Our Turn

It’s taken me a while to wrap my head around this, so let’s start at the beginning:

Our 6 year old son Cooper has a rare, progressive disease called MPS IVA. It affects every organ of his body (except his brain), and has SEVERE skeletal implications. We are blessed to have a weekly infusion to slow/stop the progression of the damage to his organs, but the only way to address the skeletal issues is with surgery. It’s time for the first Orthopedic intervention.

Cooper will have surgeries on both hips, knees and ankles in June. This will relieve the constant pain in my first grader’s hips and knees and keep him mobile for a while longer. The surgeries will be done by Dr. Mackenzie in Wilmington, Delaware. He’s the orthopedic expert on Cooper’s condition, so that’s where we’re going.

The surgeries will be one week apart. The right hip, knee and ankle first, followed by the left hip, knee and ankle seven days later. This procedure will leave Cooper in a spica cast, from his chest to his ankles, for seven (what I imagine will be grueling) weeks. We will fly home after the second surgery. Cooper and I are booked first class on United on the way home, so that he has room for his new “width” with the spica cast. The rest of the family gets to fly coach, or swap me seats when I need a break. After seven weeks, we fly back to Wilmington to remove the cast, a check-up, and five days of intense Physical Therapy. Then we fly home again, ready to strengthen and use those new legs, just in time to go back to school.

This surgery will be FREE! HA! Only because we meet our out of pocket max for Cooper in the first week of the year, due to Cooper’s weekly infusion cost.

Getting to the surgery will not be free. We’ll fly the whole family out there, and we’ll stay for 2 weeks. We could have stayed at the Ronald Macdonald House for free, and we chose not to. I am either going to be at the hospital with Cooper, or hiding in a 2 bedroom apartment we’ve rented. I’ll pretend to be a normal mom hanging out in Delaware for a couple weeks. I plan to work for a couple hours a day while we’re there – mainly for a sense of normalcy, and to keep my mind (and inbox!) from imploding. Brian will work too. Campbell is too much of a support to Cooper to leave her home. We’re bringing my mom. Her help with Campbell, Cooper and keeping us moving will be invaluable during this time. These are the choices we’ve made, and they’re costly. We are ready to sacrifice to afford this journey.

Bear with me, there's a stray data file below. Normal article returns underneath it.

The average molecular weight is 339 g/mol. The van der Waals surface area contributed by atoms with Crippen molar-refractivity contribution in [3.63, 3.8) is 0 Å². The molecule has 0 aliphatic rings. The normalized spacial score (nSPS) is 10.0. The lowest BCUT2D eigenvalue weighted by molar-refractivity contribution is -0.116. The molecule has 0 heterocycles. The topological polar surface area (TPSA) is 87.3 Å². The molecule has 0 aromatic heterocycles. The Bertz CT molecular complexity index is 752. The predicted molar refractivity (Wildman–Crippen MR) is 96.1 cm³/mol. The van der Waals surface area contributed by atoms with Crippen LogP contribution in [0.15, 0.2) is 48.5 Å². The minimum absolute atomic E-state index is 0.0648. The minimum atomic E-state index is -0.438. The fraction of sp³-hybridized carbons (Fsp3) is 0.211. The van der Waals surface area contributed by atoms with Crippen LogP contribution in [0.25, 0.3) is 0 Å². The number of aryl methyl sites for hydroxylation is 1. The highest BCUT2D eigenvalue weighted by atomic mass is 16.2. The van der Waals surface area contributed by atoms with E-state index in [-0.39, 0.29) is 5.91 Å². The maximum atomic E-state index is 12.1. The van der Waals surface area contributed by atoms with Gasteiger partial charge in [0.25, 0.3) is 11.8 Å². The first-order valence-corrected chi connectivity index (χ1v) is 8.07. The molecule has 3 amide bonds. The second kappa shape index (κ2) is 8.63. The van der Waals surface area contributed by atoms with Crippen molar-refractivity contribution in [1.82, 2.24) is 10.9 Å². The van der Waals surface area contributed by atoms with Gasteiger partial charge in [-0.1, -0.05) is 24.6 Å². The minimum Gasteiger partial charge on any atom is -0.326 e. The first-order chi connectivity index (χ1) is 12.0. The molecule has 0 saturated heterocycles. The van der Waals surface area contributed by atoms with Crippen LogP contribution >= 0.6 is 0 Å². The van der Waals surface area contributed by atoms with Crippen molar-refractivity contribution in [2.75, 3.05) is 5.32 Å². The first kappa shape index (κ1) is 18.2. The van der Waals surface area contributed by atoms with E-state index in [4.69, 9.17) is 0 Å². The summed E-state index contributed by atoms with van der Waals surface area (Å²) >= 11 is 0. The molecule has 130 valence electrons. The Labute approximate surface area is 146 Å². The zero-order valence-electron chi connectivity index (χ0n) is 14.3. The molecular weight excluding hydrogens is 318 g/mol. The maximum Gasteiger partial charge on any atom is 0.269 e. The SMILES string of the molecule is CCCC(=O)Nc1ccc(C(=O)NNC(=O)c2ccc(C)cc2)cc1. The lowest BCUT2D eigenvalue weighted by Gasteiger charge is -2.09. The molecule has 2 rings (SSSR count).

Friends and family ask, “How can I help during this time?”

  • Pray for us. Pray for healing, strength, grace, patience and creativity in entertaining Cooper. I am partially terrified of Cooper’s reaction to being immobile for seven weeks. He is such an active kid. He LOVES sports – hockey, soccer, basketball, baseball, riding his bike. My worst fear is that he falls into some sort of depression because he can’t do the things he loves. But at the same time I have faith that Cooper will show US the way. I think he’ll show us what he can and can’t do, and we’ll learn together what fun he CAN and WILL have this summer. I’m willing to load him up and take him and his reclining wheelchair to all sorts of sporting events, museums and the zoo.
  • I hope visits from friends can entertain him and cheer him up. But, I am nervous that Cooper’s new condition will make him embarrassed and not want visitors.
  • I’m sure we’ll have a sign up to bring meals for our family when we return home, and I’ll share that when it happens.
  • Check out our registry. If that’s how you’d like to help, we thank you from the bottom of our hearts. Feel free to share it with your friends/family/social media. I swallowed a ton of pride to put it together and share it. Today we were denied by an organization that “provides children and their families free flights to distant, specialized care and valuable second opinions” because we make too much money. It felt like a slap in the face. We work our asses off to provide for our family. I work my ass off in advocacy, fundraising and volunteering for organizations that can make a difference in the lives of families like ours. At the same time, I understand need based awards. Why am I so mad/sad/insulted? Maybe I should put my therapist bills as an item on the registry too!? (In retrospect, I’ve determined I’m so upset because of all the time I spent on the application.) In other news, we applied for medical travel assistance from the MPS Society, and their award is not contingent on income. We are very appreciative of the Society’s support financially (if it get’s approved), the valuable medical information we’ve learned over our years as members, as well as the connections we’ve made who are helping us hold it together and make decisions during this time.